Friday, August 10, 2012

American Born Chinese by Gene Luen Yang

Early in American Born Chinese, a graphic novel by Gene Luen Yang, a teacher introduces young Jin Wang to his new third-grade class: “I’d like us all to give a warm Mayflower Elementary welcome to your new friend and classmate Jing Jang!” She then proclaims that Jin came “all the way from China.” Wrong again. Jin’s parents are from China; Jin was born in San Francisco. This is just a taste of the casual and often deliberate racism that Jin will face at his new school. Yang’s bright and cheerful artwork contrasts nicely with the complex effect that this treatment has on Jin’s own sense of himself and, in turn, on his own treatment of the people he cares about.

Yang uses an interesting structural technique to tell Jin’s story. The book does not open with Jin at all, but with the beginning of a story (based on Chinese legend) about the Monkey King and his exclusion from a dinner party with the other gods. Only after the first part of this tale concludes do we get the beginning of Jin’s story. And then, after Jin’s first chapter, a third tale intrudes: that of Danny, white American teenager, whose exaggerated-Chinese-stereotype cousin visits once a year to embarrass him and wreak havoc with his social life. This third story piece is written as a sitcom, complete with applause and studio laugh track running underneath Danny’s story.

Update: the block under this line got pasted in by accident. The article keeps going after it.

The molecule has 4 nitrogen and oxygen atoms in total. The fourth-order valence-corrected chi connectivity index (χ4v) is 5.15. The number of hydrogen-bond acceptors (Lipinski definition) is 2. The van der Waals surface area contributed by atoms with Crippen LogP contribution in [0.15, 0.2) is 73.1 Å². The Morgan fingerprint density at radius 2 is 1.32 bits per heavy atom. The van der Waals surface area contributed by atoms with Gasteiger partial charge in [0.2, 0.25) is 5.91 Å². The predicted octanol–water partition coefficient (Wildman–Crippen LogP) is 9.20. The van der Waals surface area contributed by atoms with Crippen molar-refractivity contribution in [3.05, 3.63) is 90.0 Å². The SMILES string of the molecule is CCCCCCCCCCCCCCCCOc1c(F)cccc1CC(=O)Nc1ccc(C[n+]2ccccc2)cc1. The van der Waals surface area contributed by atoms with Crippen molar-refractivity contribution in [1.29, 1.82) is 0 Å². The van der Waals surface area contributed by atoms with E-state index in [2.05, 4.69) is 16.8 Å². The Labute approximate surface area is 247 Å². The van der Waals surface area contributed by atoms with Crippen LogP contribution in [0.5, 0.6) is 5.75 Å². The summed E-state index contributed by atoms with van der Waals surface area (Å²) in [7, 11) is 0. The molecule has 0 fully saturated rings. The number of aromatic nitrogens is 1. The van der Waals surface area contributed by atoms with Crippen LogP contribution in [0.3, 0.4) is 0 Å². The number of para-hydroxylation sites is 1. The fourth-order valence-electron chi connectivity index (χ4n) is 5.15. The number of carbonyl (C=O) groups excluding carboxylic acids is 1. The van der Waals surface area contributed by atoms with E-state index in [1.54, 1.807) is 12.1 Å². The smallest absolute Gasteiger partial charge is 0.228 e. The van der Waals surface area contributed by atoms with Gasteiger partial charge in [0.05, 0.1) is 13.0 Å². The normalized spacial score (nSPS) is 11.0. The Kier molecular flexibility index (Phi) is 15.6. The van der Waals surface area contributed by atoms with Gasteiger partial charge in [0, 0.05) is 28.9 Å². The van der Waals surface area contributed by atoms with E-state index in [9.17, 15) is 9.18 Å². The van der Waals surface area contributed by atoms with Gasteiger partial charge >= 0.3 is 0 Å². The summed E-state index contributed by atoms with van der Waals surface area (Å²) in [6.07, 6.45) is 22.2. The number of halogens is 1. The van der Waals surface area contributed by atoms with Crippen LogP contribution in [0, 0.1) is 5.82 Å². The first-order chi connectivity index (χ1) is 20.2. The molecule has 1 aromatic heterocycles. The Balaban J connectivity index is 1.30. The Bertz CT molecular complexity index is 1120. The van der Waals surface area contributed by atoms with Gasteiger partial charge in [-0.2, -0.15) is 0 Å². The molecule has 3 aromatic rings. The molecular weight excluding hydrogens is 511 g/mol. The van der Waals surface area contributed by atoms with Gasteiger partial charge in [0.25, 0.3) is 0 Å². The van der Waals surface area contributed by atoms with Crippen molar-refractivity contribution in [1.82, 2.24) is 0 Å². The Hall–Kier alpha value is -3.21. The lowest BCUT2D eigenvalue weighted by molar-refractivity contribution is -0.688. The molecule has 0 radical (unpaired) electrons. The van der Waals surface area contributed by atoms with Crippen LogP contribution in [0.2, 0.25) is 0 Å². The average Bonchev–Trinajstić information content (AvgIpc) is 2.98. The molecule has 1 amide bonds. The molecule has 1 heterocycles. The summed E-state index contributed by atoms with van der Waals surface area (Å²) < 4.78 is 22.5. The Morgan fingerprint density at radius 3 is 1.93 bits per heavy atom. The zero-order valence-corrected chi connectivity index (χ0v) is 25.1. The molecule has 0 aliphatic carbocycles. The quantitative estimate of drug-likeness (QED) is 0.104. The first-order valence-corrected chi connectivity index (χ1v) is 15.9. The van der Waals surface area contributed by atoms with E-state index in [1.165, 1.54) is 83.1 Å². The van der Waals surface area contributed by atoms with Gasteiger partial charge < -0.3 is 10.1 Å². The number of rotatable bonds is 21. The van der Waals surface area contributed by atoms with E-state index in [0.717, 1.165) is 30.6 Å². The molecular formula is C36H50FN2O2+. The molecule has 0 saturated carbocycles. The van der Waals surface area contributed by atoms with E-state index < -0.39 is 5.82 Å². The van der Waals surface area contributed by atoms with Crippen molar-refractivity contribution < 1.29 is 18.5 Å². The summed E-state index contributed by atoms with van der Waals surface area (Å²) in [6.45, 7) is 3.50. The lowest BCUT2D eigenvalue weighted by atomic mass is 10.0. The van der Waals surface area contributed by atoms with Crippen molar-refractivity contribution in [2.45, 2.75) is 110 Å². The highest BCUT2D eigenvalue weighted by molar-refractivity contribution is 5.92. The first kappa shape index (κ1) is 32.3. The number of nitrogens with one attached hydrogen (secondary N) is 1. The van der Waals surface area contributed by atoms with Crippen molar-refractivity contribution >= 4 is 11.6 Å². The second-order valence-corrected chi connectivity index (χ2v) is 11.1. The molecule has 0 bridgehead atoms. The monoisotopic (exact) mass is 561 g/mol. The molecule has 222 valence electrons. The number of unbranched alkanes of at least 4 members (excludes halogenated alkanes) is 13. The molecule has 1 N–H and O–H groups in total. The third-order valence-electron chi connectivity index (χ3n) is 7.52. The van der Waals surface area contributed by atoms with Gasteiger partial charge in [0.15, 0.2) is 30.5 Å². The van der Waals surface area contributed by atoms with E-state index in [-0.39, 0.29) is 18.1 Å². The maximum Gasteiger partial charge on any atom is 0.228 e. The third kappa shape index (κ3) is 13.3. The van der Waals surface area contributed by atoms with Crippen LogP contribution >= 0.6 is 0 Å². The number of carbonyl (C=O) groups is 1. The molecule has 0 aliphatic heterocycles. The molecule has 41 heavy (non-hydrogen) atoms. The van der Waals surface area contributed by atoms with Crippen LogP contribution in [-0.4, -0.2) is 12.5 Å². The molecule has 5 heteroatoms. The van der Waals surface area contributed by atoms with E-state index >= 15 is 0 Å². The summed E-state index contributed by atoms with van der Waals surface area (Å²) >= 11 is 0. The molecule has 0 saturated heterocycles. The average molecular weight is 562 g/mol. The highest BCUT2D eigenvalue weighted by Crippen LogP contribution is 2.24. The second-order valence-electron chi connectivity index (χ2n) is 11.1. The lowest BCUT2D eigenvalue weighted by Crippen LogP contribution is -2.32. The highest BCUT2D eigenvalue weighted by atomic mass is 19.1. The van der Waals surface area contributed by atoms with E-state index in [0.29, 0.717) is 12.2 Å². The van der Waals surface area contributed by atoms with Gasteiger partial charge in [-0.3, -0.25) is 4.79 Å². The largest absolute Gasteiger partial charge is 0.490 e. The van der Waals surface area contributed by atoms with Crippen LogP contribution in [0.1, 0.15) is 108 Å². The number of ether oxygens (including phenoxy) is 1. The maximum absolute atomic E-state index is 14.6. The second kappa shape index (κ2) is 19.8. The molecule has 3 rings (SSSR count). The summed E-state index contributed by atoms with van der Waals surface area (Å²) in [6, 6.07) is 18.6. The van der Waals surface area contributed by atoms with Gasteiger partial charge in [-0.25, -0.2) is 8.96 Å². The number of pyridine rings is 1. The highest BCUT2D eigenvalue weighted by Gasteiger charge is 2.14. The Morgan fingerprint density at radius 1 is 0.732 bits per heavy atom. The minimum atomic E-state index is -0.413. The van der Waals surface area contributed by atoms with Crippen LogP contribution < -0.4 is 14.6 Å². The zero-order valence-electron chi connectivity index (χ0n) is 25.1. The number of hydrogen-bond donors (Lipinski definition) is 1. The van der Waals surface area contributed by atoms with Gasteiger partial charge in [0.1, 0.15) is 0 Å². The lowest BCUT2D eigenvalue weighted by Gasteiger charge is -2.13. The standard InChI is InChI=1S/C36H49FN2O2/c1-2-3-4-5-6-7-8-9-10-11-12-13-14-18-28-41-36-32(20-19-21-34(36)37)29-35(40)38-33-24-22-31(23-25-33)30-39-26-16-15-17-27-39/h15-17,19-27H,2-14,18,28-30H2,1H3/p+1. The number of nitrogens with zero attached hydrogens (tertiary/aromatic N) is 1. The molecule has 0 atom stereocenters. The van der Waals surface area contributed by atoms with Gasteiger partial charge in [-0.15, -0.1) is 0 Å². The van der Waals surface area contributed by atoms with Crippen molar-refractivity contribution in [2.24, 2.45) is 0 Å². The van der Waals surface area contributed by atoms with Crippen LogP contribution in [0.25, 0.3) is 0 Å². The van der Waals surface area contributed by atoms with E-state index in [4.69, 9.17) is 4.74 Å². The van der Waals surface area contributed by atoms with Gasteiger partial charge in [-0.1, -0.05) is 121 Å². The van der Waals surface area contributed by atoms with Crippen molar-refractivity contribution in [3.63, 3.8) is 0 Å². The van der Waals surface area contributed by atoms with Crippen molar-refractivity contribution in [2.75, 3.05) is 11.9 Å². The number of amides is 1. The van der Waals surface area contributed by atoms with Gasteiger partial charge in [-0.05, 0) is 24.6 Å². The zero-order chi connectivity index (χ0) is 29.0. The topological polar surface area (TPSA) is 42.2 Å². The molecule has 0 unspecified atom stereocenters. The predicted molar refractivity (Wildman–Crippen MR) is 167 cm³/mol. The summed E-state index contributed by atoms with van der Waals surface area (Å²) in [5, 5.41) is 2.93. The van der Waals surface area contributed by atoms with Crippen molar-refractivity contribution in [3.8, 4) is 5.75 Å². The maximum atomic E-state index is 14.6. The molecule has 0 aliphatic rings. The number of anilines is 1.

Each of the pieces of American Born Chinese are similar enough thematically that they hang together as parallel fables, but the lines of story run closer and closer together as the book goes on. Finally, all three intersect in a painful, sweet, and extremely satisfying conclusion exploring the courage it takes to ignore the perceptions of others when defining yourself.

American Born Chinese is a great example of the ability of graphic novels to present astronomically complex intellectual and emotional fare in a seemingly simple package.

If you like American Born Chinese, you might also like I Kill Giants, story by Joe Kelly, art by JM Ken Nimura.

1 comment:

  1. I read this book, and I thought it was excellent. This is a good summation of the book, Maya, without giving too much away.